The central Bank of Russia is planning to launch its own digital currency in future.

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The Crypto Effect : Framework, challenges & The way forward



SHASHWAT MISHRA – Mumbai Uncensored, 15 January 2022

2021 was a year full of buzz around cryptocurrency in India, apps coming up with private cryptocurrency(bitcoin), people investing in bitcoins, government twice was close to come up with a law banning all private cryptocurrency, but no material step was taken in this area. It becomes imperative to understand all about cryptocurrency and the article aims to give a detailed analysis on cryptocurrency, its challenges and the way forward. 

What is cryptocurrency?

A cryptocurrency is a medium of exchange similar to a Rupee or any other currency. The difference is while a rupee or a dollar exists in a physical form which is a printed note, cryptocurrency is held in an electronic form based on a technology named blockchain. Blockchain is nothing but a decentralized ledger in an electronic form which contains “blocks” in other words transactions across a peer-to-peer network, which means without an involvement of a third party. 

Bitcoin is the world’s best known cryptocurrency which is considered to be the largest in terms of market value followed by Ethereum. If we talk about how cryptocurrency works, it needs to be understood in the context of a fiat money (currency with authorized permission and regulation), for example a rupee is regulated by the Reserve Bank of India which ensures that the money in circulation is genuine and is recorded. In the context of a cryptocurrency, a chain of private computers execute this process and solve complex cryptographic puzzles, this is done to authenticate the transaction, this process is called mining. 


To trade in cryptocurrency, one needs to first buy a cryptocurrency, there are two ways in which a cryptocurrency can be brought, firstly, you can buy crypto coin from someone and the second, is to mine your own cryptocurrency. Buying happens in either an exchange facilitated transaction or a peer-to-peer transaction. Talking in the context of India, the simplest way to trade in cryptocurrency is through one of the exchange and trading platforms which includes, WazirX, CoinDCX, CoinSwitch Kuber etc.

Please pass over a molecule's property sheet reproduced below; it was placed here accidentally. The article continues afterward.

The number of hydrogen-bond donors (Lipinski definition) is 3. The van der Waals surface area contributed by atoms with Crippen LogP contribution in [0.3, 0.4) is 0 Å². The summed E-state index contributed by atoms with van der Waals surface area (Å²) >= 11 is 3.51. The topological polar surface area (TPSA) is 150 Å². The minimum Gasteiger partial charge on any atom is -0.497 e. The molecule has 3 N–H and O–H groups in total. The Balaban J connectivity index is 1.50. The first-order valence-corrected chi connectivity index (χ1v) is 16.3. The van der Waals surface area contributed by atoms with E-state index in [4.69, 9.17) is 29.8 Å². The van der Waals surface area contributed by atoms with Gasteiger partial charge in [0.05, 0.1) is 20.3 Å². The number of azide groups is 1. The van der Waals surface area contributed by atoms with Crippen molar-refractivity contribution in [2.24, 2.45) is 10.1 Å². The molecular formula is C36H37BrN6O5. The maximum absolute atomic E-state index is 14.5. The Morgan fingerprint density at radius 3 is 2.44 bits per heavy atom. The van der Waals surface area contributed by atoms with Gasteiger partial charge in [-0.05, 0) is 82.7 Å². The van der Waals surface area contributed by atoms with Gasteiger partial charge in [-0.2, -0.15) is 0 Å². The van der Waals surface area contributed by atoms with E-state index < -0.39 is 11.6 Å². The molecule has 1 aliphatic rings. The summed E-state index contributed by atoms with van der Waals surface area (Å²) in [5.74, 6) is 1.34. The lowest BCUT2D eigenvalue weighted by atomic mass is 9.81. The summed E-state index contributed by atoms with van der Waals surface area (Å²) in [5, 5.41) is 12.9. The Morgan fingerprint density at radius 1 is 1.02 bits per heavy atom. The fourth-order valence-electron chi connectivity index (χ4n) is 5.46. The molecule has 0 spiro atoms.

To trade in cryptocurrency by using INR, the user needs to register on one of the exchange platforms mentioned above, and complete a KYC process, then if the user is buying cryptocurrency for the very first time will need to load INR money in their wallet of their cryptocurrency exchange. 


El Salvador has become the first country to recognize bitcoin as a legal tender, China on the other hand has imposed a complete ban on cryptocurrency. It becomes imperative to look at some of the other jurisdictions around the world and their regulatory framework regarding cryptocurrency.  

In the United States, The federal government does not recognize cryptocurrency as a legal tender, the two major regulators i.e. US Securities and Exchange Commission (SEC) and Commodity Futures Trading Commission (CFTC) are playing catch up while regulating the digital currency market, their objectives are two fold, firstly, protecting the investing public and secondly, maintaining market stability. 

In the United Kingdom, Her Majesty’s Revenue and customs department has not considered crypto assets as a currency. Furthermore, it has noted that cryptocurrency does not qualify to be any form of investment activity. 

In Canada its regulator, Canada Revenue Authority (CRA) though does not recognize it as a fiat currency but treats it like a commodity used for payment and investment purposes and the same is subject to taxation. 

Israel through its legislation, Supervision of Financial Services Law includes digital currency within the definition of financial assets. The Israel tax Authority demands 25% on profits made through exchange and trading of cryptocurrency.  

India though has not come up with any policy or legislation either regulating or banning cryptocurrency, however, before the winter session of parliament last year there were conjectures that the government may come up with a law banning all private cryptocurrencies, but nothing concrete happened, which has led to uncertainty amongst investors in the Indian crypto market. The Reserve Bank of India (RBI) though, has given some hints as to what would a regulatory framework on cryptocurrency in India look like.